The healing power of clay has been appreciated since ancient times, when people in various cultures ate it to deal with gastrointestinal disorders and used it externally for numerous ailments and cosmetic purposes. These traditions continue today.
Types of Medicinal Clay
First of all, it’s important to understand what medicinal or healing clay is, and it turns out it’s not so cut and dried. The most common medicinal clay is bentonite, aka montmorillonite clay. Bentonite clay is made up of volcanic ash, and the largest known source is located in Wyoming. However, bentonite clay is also mined in Greece, Sardinia, China, Australia, and France, among other locations.
Several types of bentonite are available, including green sodium bentonite, red calcium bentonite, and green calcium bentonite. Sodium clays are for external while calcium clays are for internal use. Bentonite is listed in the United States Pharmacopeia (USP) and on the Food and Drug Administration’s GRAS (Generally Recognized As Safe) list. Since bentonite can be mined from a wide variety of places, the clay composition varies. Another commonly used healing clay is illite, aka French green clay, which can be consumed as well as used externally.
Health Benefits of Clay
Basically, clay provides health benefits because it absorbs and binds to toxins, heavy metals, bacteria, and other potentially harmful substances.
In recent years, there’s been a growing interest in the healing power of clay, which has prompted scientific scrutiny concerning advantages and possible contamination and side effects. That said, here are some of the health benefits of clay.
Kills bacteria. Numerous studies have shown that certain clays have an ability to kill bacteria. One such clay is French green clay, which was reported in Clays and Clay Minerals to heal Buruli ulcer, a flesh-eating infection caused by Mycobacterium ulcerans. An Arizona State University study found that bentonite clay has broad spectrum antibacterial abilities, as it was effective in killing Escherichia coli, Salmonella, Pseudomonas aeruginosa, Staphylococcus aureus, and other disease-causing bacteria. A subsequent study at the same university expanded on the research, and the team reported that a blue-colored clay from Oregon proved to be highly effective against many different bacteria, including methicillin-resistant Staphylococcus aureus (MRSA). The experts pointed out that only certain clays can kill bacteria; specifically “those containing soluble reduced metals and expandable clay materials that absorb cations,” such as Fe2+ (iron) and Al3+ (aluminum). Therefore, it’s recommended you consult a knowledgeable professional before using clay to fight bacteria. If research continues to provide positive results, clay could end up being an inexpensive way to fight common bacterial infections on a broad scale.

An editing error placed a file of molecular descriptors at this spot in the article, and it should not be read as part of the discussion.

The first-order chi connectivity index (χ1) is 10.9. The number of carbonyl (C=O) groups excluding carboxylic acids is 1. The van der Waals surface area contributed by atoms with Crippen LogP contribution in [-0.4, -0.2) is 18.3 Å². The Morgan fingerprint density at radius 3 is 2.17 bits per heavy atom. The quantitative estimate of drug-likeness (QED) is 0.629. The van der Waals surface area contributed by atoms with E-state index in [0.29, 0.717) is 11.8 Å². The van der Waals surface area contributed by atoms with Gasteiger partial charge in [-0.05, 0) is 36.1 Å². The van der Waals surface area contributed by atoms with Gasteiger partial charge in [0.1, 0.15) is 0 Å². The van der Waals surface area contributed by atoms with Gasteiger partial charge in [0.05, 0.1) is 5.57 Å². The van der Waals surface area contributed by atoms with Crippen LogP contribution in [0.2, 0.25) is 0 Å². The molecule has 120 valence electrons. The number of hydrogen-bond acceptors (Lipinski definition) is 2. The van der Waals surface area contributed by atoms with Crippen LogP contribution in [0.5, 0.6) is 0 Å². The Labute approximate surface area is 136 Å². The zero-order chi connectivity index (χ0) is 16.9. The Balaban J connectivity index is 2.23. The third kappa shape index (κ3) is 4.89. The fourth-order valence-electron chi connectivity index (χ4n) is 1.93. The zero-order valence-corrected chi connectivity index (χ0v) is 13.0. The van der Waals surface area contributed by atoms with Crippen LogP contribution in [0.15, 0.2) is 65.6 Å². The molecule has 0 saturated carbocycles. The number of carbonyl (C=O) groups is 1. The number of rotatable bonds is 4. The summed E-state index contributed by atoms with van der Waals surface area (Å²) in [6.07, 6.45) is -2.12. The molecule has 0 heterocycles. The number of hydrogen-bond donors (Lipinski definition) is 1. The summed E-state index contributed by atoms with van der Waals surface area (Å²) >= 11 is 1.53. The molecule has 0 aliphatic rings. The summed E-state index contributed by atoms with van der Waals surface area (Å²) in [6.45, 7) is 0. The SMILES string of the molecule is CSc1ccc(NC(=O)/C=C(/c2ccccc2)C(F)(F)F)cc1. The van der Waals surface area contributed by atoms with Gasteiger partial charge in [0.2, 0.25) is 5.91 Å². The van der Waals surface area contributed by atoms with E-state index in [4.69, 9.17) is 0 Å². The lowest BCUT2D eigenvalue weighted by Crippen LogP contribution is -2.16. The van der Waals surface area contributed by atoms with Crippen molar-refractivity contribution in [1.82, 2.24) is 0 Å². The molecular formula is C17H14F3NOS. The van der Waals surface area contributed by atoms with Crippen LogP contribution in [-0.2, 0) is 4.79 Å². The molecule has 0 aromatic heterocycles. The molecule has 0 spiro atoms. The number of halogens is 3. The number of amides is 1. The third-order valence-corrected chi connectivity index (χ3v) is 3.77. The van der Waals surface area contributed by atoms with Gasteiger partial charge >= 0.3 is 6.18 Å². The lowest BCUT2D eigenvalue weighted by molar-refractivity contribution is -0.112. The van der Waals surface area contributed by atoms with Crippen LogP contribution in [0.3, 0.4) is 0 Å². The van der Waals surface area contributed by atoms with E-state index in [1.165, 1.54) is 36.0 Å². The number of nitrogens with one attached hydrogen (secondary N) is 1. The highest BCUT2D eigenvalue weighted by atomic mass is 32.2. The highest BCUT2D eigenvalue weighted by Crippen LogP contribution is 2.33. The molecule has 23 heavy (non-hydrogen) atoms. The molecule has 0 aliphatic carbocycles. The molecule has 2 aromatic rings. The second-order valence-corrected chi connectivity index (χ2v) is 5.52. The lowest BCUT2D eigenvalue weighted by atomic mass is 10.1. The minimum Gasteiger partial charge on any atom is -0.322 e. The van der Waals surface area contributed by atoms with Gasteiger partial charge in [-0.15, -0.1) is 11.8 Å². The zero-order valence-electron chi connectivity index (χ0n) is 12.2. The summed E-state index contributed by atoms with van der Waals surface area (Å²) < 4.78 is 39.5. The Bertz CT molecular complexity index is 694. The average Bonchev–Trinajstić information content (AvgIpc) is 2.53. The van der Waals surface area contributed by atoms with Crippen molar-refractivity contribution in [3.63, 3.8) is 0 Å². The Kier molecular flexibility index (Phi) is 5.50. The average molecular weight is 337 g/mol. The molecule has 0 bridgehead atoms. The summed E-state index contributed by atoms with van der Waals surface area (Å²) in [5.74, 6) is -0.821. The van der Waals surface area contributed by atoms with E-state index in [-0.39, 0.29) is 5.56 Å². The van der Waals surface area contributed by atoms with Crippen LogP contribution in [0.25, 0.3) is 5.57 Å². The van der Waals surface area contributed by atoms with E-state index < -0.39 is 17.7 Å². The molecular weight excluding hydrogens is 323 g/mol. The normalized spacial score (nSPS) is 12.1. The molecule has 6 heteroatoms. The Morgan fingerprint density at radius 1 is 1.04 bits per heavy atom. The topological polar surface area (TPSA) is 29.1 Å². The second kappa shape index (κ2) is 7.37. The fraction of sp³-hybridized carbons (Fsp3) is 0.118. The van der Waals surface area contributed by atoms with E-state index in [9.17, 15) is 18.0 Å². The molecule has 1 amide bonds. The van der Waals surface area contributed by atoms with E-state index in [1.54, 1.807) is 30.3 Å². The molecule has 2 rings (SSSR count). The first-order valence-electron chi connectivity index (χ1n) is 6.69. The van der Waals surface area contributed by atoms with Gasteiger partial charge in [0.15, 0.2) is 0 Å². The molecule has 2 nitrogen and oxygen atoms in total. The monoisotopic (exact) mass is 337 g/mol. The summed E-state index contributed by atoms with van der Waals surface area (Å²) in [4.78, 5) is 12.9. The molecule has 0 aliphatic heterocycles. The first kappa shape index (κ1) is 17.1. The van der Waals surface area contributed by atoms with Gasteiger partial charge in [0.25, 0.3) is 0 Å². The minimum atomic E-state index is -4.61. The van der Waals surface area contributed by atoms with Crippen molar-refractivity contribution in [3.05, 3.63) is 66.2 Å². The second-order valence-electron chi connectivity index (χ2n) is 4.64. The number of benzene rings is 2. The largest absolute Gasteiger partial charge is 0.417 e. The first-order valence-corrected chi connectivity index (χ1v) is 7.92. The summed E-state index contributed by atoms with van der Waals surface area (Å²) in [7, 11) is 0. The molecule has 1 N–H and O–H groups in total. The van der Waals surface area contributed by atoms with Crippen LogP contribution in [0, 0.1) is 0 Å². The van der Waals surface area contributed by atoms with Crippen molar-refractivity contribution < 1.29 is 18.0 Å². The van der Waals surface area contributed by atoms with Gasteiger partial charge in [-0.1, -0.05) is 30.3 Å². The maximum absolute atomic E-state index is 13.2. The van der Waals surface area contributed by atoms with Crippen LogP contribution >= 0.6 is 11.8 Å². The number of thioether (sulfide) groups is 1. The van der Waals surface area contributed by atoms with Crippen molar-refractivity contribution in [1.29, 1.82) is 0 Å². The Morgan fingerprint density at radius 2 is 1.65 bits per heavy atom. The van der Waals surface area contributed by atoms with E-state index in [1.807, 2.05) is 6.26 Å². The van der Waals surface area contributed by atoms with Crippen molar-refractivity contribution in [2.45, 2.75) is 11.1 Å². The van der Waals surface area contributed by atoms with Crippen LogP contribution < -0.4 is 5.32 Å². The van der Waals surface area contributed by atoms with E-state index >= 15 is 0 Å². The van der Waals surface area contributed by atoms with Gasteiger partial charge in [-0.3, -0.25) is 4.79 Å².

Nutritional supplement. Clay is a rich source of minerals, including calcium, copper, iron, magnesium, potassium, silica, and sodium. Dr. Josh Axe recommends taking 1 teaspoon daily (mix in water), not only for the minerals but because clay reduces acidity and alkalizes the body.
Digestive problems. Whether you want to relieve digestive symptoms such as diarrhea, leaky gut, or indigestion, or support better digestive health, clay is the way. Simply take one teaspoon of clay mixed with water daily, according to Dr. Josh Axe. Take the clay right before going to bed or when you first get up in the morning. If you decide to take it during the day, do it between meals. Individuals with irritable bowel syndrome (IBS) also may experience some relief after using bentonite clay. A French study found that the clay was effective in people with constipation-dominant IBS.
Morning sickness. During the first trimester of pregnancy, morning sickness may be eased by taking 1/2 teaspoon of bentonite clay in water. Always check with your doctor or other medical professional before taking clay during pregnancy.
Skin blemishes and irritation. Mix bentonite clay and water to form a medium paste and apply to blemishes, insect bites, psoriasis, eczema, or sunburn. Relieves itching and dryness. Leave the clay on until it dries, then wash it off.
Bites, burns, and cuts. For more serious skin conditions, make a poultice by placing a thick layer of clay on the affected area and topping it wet gauze or cloth. Wrap the area and leave the poultice on for 2 hours. Reapply and change the clay and gauze every 2 hours until you notice an improvement.